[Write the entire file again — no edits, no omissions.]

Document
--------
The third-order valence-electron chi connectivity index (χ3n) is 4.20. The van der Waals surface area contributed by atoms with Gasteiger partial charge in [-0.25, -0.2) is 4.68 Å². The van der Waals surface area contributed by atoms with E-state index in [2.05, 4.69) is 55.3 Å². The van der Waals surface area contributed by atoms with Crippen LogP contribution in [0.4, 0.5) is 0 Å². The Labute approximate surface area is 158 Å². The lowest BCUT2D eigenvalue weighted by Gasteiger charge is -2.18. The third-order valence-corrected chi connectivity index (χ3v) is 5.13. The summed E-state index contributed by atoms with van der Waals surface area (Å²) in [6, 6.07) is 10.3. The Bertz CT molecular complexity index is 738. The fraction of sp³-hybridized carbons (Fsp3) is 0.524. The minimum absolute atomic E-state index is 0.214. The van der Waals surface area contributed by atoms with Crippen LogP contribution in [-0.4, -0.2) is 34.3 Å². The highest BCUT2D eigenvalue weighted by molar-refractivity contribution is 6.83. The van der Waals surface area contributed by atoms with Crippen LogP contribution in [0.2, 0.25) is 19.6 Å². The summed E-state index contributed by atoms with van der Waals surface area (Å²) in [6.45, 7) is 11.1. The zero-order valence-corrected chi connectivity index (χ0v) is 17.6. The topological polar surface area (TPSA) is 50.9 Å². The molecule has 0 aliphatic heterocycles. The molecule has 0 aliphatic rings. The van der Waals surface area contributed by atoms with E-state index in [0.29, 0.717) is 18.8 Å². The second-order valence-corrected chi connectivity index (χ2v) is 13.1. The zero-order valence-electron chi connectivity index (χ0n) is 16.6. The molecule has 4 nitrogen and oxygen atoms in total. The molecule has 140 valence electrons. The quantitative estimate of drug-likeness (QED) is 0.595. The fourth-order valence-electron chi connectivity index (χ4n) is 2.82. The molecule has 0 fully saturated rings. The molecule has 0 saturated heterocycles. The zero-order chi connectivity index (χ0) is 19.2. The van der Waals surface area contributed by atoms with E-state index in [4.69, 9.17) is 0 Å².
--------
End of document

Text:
The third-order valence-electron chi connectivity index (χ3n) is 4.20. The van der Waals surface area contributed by atoms with Gasteiger partial charge in [-0.25, -0.2) is 4.68 Å². The van der Waals surface area contributed by atoms with E-state index in [2.05, 4.69) is 55.3 Å². The van der Waals surface area contributed by atoms with Crippen LogP contribution in [0.4, 0.5) is 0 Å². The Labute approximate surface area is 158 Å². The lowest BCUT2D eigenvalue weighted by Gasteiger charge is -2.18. The third-order valence-corrected chi connectivity index (χ3v) is 5.13. The summed E-state index contributed by atoms with van der Waals surface area (Å²) in [6, 6.07) is 10.3. The Bertz CT molecular complexity index is 738. The fraction of sp³-hybridized carbons (Fsp3) is 0.524. The minimum absolute atomic E-state index is 0.214. The van der Waals surface area contributed by atoms with Crippen LogP contribution in [-0.4, -0.2) is 34.3 Å². The highest BCUT2D eigenvalue weighted by molar-refractivity contribution is 6.83. The van der Waals surface area contributed by atoms with Crippen LogP contribution in [0.2, 0.25) is 19.6 Å². The summed E-state index contributed by atoms with van der Waals surface area (Å²) in [6.45, 7) is 11.1. The zero-order valence-corrected chi connectivity index (χ0v) is 17.6. The topological polar surface area (TPSA) is 50.9 Å². The molecule has 0 aliphatic heterocycles. The molecule has 0 aliphatic rings. The van der Waals surface area contributed by atoms with E-state index in [0.29, 0.717) is 18.8 Å². The second-order valence-corrected chi connectivity index (χ2v) is 13.1. The zero-order valence-electron chi connectivity index (χ0n) is 16.6. The molecule has 4 nitrogen and oxygen atoms in total. The molecule has 140 valence electrons. The quantitative estimate of drug-likeness (QED) is 0.595. The fourth-order valence-electron chi connectivity index (χ4n) is 2.82. The molecule has 0 fully saturated rings. The molecule has 0 saturated heterocycles. The zero-order chi connectivity index (χ0) is 19.2. The van der Waals surface area contributed by atoms with E-state index in [4.69, 9.17) is 0 Å².